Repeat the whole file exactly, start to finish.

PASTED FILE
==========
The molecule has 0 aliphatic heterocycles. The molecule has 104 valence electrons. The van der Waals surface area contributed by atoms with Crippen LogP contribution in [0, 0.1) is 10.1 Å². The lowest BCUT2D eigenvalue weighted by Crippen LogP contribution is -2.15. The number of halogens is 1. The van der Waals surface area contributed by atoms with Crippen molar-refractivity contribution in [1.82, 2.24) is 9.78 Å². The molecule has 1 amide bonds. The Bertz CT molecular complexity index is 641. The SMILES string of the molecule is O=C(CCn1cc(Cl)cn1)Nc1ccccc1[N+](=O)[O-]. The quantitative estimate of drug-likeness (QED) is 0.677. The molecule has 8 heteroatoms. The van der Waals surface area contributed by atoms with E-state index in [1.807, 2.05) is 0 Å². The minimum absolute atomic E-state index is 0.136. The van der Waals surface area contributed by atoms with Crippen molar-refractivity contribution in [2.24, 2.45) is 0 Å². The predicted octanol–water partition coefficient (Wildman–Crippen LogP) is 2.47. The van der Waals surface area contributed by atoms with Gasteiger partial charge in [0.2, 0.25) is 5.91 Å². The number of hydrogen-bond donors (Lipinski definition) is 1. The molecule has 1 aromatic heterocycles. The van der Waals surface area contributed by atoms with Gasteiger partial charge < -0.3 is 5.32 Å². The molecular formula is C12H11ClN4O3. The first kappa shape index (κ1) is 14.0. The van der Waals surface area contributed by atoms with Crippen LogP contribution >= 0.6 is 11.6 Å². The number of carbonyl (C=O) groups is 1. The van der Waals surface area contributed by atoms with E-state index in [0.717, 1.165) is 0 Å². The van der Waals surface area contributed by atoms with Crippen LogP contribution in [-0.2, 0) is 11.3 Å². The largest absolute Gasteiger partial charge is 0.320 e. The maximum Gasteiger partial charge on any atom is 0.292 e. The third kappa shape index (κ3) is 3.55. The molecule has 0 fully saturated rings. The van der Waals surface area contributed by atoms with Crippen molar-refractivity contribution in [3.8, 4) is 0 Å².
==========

The molecule has 0 aliphatic heterocycles. The molecule has 104 valence electrons. The van der Waals surface area contributed by atoms with Crippen LogP contribution in [0, 0.1) is 10.1 Å². The lowest BCUT2D eigenvalue weighted by Crippen LogP contribution is -2.15. The number of halogens is 1. The van der Waals surface area contributed by atoms with Crippen molar-refractivity contribution in [1.82, 2.24) is 9.78 Å². The molecule has 1 amide bonds. The Bertz CT molecular complexity index is 641. The SMILES string of the molecule is O=C(CCn1cc(Cl)cn1)Nc1ccccc1[N+](=O)[O-]. The quantitative estimate of drug-likeness (QED) is 0.677. The molecule has 8 heteroatoms. The van der Waals surface area contributed by atoms with E-state index in [1.807, 2.05) is 0 Å². The minimum absolute atomic E-state index is 0.136. The van der Waals surface area contributed by atoms with Crippen molar-refractivity contribution in [2.24, 2.45) is 0 Å². The predicted octanol–water partition coefficient (Wildman–Crippen LogP) is 2.47. The van der Waals surface area contributed by atoms with Gasteiger partial charge in [0.2, 0.25) is 5.91 Å². The number of hydrogen-bond donors (Lipinski definition) is 1. The molecule has 1 aromatic heterocycles. The van der Waals surface area contributed by atoms with Gasteiger partial charge < -0.3 is 5.32 Å². The molecular formula is C12H11ClN4O3. The first kappa shape index (κ1) is 14.0. The van der Waals surface area contributed by atoms with Crippen LogP contribution >= 0.6 is 11.6 Å². The number of carbonyl (C=O) groups is 1. The van der Waals surface area contributed by atoms with E-state index in [0.717, 1.165) is 0 Å². The van der Waals surface area contributed by atoms with Crippen LogP contribution in [-0.2, 0) is 11.3 Å². The largest absolute Gasteiger partial charge is 0.320 e. The maximum Gasteiger partial charge on any atom is 0.292 e. The third kappa shape index (κ3) is 3.55. The molecule has 0 fully saturated rings. The van der Waals surface area contributed by atoms with Crippen molar-refractivity contribution in [3.8, 4) is 0 Å².